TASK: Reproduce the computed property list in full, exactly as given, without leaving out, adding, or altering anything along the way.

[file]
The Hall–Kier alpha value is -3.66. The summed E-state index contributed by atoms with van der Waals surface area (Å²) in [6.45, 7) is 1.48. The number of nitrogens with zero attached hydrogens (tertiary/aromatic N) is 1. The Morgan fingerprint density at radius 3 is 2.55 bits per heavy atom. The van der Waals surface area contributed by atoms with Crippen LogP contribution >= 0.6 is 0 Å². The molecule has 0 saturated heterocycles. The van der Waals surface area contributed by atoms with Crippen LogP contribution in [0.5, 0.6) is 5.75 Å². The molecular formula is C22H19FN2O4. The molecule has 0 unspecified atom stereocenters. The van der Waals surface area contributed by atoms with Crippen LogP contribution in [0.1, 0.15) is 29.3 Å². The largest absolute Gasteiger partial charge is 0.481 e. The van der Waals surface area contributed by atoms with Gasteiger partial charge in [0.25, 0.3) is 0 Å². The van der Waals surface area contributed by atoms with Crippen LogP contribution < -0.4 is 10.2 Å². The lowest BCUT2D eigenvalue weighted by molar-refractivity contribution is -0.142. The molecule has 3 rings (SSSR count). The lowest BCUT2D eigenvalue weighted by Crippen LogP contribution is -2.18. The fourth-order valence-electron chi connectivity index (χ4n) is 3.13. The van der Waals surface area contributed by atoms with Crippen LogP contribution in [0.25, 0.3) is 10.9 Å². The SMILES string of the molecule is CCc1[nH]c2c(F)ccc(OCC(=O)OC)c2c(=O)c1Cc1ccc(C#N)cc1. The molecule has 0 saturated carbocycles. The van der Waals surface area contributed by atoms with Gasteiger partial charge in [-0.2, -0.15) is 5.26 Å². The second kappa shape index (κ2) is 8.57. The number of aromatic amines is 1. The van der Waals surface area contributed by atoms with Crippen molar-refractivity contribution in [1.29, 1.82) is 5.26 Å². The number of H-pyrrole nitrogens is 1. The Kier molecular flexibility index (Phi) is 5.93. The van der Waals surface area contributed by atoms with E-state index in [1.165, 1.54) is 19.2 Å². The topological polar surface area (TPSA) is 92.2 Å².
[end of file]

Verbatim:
The Hall–Kier alpha value is -3.66. The summed E-state index contributed by atoms with van der Waals surface area (Å²) in [6.45, 7) is 1.48. The number of nitrogens with zero attached hydrogens (tertiary/aromatic N) is 1. The Morgan fingerprint density at radius 3 is 2.55 bits per heavy atom. The van der Waals surface area contributed by atoms with Crippen LogP contribution >= 0.6 is 0 Å². The molecule has 0 saturated heterocycles. The van der Waals surface area contributed by atoms with Crippen LogP contribution in [0.5, 0.6) is 5.75 Å². The molecular formula is C22H19FN2O4. The molecule has 0 unspecified atom stereocenters. The van der Waals surface area contributed by atoms with Crippen LogP contribution in [0.1, 0.15) is 29.3 Å². The largest absolute Gasteiger partial charge is 0.481 e. The van der Waals surface area contributed by atoms with Gasteiger partial charge in [0.25, 0.3) is 0 Å². The van der Waals surface area contributed by atoms with Crippen LogP contribution < -0.4 is 10.2 Å². The lowest BCUT2D eigenvalue weighted by molar-refractivity contribution is -0.142. The molecule has 3 rings (SSSR count). The lowest BCUT2D eigenvalue weighted by Crippen LogP contribution is -2.18. The fourth-order valence-electron chi connectivity index (χ4n) is 3.13. The van der Waals surface area contributed by atoms with Crippen LogP contribution in [0.25, 0.3) is 10.9 Å². The SMILES string of the molecule is CCc1[nH]c2c(F)ccc(OCC(=O)OC)c2c(=O)c1Cc1ccc(C#N)cc1. The molecule has 0 saturated carbocycles. The van der Waals surface area contributed by atoms with Gasteiger partial charge in [-0.2, -0.15) is 5.26 Å². The second kappa shape index (κ2) is 8.57. The number of aromatic amines is 1. The van der Waals surface area contributed by atoms with Crippen molar-refractivity contribution in [1.29, 1.82) is 5.26 Å². The number of H-pyrrole nitrogens is 1. The Kier molecular flexibility index (Phi) is 5.93. The van der Waals surface area contributed by atoms with E-state index in [1.165, 1.54) is 19.2 Å². The topological polar surface area (TPSA) is 92.2 Å².